Kelsie Wilkins was a freshman at the University of Missouri at Columbia in the fall of 2015, when protests about the racial climate on ca...
- SSRN Id:
- University of Missouri; Mizzou; protests; student protests; higher education; race; racial justice; leadership; management; student activism; university governance; shared governance; hunger strike; football; athletics; free speech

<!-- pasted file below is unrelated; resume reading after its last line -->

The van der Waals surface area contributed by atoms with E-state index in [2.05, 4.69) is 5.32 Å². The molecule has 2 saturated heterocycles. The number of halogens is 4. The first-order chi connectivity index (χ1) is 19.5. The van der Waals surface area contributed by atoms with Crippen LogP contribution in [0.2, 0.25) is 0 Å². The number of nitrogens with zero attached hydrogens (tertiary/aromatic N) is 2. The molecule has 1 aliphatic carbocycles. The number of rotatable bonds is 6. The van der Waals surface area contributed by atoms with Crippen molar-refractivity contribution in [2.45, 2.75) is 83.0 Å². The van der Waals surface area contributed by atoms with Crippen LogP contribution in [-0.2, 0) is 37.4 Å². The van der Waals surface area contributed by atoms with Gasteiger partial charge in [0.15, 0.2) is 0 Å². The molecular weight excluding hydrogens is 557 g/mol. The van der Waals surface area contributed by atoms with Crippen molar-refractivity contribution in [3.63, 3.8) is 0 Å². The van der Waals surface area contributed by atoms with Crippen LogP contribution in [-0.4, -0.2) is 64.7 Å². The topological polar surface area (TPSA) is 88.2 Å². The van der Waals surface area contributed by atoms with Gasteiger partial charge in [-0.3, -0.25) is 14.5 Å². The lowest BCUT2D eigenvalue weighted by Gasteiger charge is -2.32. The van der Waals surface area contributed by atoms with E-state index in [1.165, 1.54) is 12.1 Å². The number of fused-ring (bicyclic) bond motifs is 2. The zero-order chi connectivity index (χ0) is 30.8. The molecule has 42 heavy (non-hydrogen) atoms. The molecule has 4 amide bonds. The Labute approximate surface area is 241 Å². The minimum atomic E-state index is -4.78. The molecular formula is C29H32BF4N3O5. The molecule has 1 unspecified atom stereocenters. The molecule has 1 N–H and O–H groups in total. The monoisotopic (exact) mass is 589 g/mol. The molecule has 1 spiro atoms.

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In 2015, student protestors at more than eighty American universities issued administrators demands related to racial justice. Even readers intensely interested in both civil rights and higher education policy could name few of these institutions. Yet somehow the University of Missouri (“Mizzou”)—along with Yale and a few other universities—became nationally famous as a hotbed of racial unrest. At most of these eighty universities, presidents did not resign, enrollment did not plummet by thousands of students, nor did relations with state politicians deteriorate terribly. In the tradition of legal narrative and storytelling, this Article explores how the University of Missouri managed to fare so badly after students began protesting during the fall of 2015. It reviews the details and context of the Missouri protests and then presents a case study of crisis management and conflict resolution gone awry. Applying observations about higher education policy and administration to the phenomenon of student protests—particularly those related to race—the Article identifies potential pitfalls for university administrators and student activists. It then explains how specific actions taken (and, in some cases, not taken) by University of Missouri leaders increased the risk that student protests would lead to long term institutional damage. Finally, the Article suggests lessons that leaders at other universities—including trustees and administrators, as well as students and faculty—can take from Mizzou’s experiences. Contrary to popular opinion, Mizzou did not have a uniquely bad racial climate, nor did its students behave in inexplicable ways. Instead, the challenges faced in Missouri will present themselves elsewhere, and leaders who have taken the time to learn from Mizzou’s mistakes will fare better than those who choose to ignore this history.